Every file has a filename and an icon. A file can be just about anything — a photograph, a song, a video clip, a typed report, a spreadsheet, a contact — whatever. In the preceding section, we likened a computer folder to a manila file folder in a filing cabinet. If we use the same analogy here, a file is roughly equivalent to one thing you’d put inside a manila file folder. In fact, that’s the whole idea. You organize your computer files into folders just as you organize your paper files into manila file folders.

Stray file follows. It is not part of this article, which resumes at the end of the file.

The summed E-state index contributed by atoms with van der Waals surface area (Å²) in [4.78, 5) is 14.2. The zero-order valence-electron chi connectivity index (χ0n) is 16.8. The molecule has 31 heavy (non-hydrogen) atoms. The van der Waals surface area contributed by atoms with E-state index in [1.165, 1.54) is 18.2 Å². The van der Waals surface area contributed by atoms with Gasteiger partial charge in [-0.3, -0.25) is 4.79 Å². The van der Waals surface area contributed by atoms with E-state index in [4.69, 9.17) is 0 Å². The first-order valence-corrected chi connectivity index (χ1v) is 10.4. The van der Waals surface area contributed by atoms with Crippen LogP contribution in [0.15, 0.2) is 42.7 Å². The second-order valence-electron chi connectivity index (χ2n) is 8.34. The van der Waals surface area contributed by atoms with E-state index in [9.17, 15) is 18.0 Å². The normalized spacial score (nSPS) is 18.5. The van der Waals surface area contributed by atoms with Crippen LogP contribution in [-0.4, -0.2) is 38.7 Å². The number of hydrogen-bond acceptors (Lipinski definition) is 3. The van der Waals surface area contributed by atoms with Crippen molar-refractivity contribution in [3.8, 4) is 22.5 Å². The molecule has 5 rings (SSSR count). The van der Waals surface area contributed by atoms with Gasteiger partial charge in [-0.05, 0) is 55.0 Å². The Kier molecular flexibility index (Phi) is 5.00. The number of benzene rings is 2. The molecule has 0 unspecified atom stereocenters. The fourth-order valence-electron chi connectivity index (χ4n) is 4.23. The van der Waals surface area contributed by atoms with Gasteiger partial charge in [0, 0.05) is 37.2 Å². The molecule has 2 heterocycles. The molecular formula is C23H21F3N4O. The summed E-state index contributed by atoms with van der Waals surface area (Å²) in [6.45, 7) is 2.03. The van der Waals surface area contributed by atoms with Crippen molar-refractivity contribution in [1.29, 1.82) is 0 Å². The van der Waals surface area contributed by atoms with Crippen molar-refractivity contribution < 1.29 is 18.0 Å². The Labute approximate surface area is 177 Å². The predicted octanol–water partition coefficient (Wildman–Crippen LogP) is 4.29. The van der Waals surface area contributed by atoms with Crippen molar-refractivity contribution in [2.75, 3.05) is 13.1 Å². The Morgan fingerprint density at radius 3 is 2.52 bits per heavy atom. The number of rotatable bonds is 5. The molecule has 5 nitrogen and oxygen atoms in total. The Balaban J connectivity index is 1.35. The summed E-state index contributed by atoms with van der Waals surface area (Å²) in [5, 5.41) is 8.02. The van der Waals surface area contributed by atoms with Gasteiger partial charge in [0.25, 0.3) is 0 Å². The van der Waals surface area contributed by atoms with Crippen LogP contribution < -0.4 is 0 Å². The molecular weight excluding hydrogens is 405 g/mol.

In the preceding section, you also saw how the icon that represents a folder often looks like a manila file folder. Icons that represent files don’t have a manila file folder in their icon because that would just confuse things. Icons that represent files tend to look more like little dog-eared sheets of paper. On top of that sheet of paper you might see the logo of the program that opens or plays the file. More on that topic in a moment.
Figure 27.8 shows examples of some icons that represent files. But you have to bear in mind that there are thousands of different kinds of files and thousands of different programs. So don’t expect to find those exact examples anywhere on your system. The key thing is that the icons for files don’t look like manila file folders.
Pictures and videos are also files. But their icons ...